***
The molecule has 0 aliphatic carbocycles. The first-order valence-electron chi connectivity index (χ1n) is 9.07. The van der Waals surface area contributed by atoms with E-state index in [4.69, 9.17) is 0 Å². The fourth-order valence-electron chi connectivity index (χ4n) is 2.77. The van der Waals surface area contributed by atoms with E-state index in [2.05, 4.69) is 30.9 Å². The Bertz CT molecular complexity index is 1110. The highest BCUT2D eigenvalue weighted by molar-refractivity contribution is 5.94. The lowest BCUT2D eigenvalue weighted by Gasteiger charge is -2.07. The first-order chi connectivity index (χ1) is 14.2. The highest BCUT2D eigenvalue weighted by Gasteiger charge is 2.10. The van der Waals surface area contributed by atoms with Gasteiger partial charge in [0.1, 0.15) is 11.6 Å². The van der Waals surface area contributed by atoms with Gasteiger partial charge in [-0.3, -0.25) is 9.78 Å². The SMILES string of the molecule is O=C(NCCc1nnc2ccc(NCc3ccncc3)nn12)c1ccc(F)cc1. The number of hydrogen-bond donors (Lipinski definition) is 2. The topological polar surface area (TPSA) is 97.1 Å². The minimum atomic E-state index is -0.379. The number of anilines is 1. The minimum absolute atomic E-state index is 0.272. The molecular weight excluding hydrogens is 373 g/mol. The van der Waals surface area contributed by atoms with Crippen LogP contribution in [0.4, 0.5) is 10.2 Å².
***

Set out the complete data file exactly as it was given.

The molecule has 0 aliphatic carbocycles. The first-order valence-electron chi connectivity index (χ1n) is 9.07. The van der Waals surface area contributed by atoms with E-state index in [4.69, 9.17) is 0 Å². The fourth-order valence-electron chi connectivity index (χ4n) is 2.77. The van der Waals surface area contributed by atoms with E-state index in [2.05, 4.69) is 30.9 Å². The Bertz CT molecular complexity index is 1110. The highest BCUT2D eigenvalue weighted by molar-refractivity contribution is 5.94. The lowest BCUT2D eigenvalue weighted by Gasteiger charge is -2.07. The first-order chi connectivity index (χ1) is 14.2. The highest BCUT2D eigenvalue weighted by Gasteiger charge is 2.10. The van der Waals surface area contributed by atoms with Gasteiger partial charge in [0.1, 0.15) is 11.6 Å². The van der Waals surface area contributed by atoms with Gasteiger partial charge in [-0.3, -0.25) is 9.78 Å². The SMILES string of the molecule is O=C(NCCc1nnc2ccc(NCc3ccncc3)nn12)c1ccc(F)cc1. The number of hydrogen-bond donors (Lipinski definition) is 2. The topological polar surface area (TPSA) is 97.1 Å². The minimum atomic E-state index is -0.379. The number of anilines is 1. The minimum absolute atomic E-state index is 0.272. The molecular weight excluding hydrogens is 373 g/mol. The van der Waals surface area contributed by atoms with Crippen LogP contribution in [0.4, 0.5) is 10.2 Å².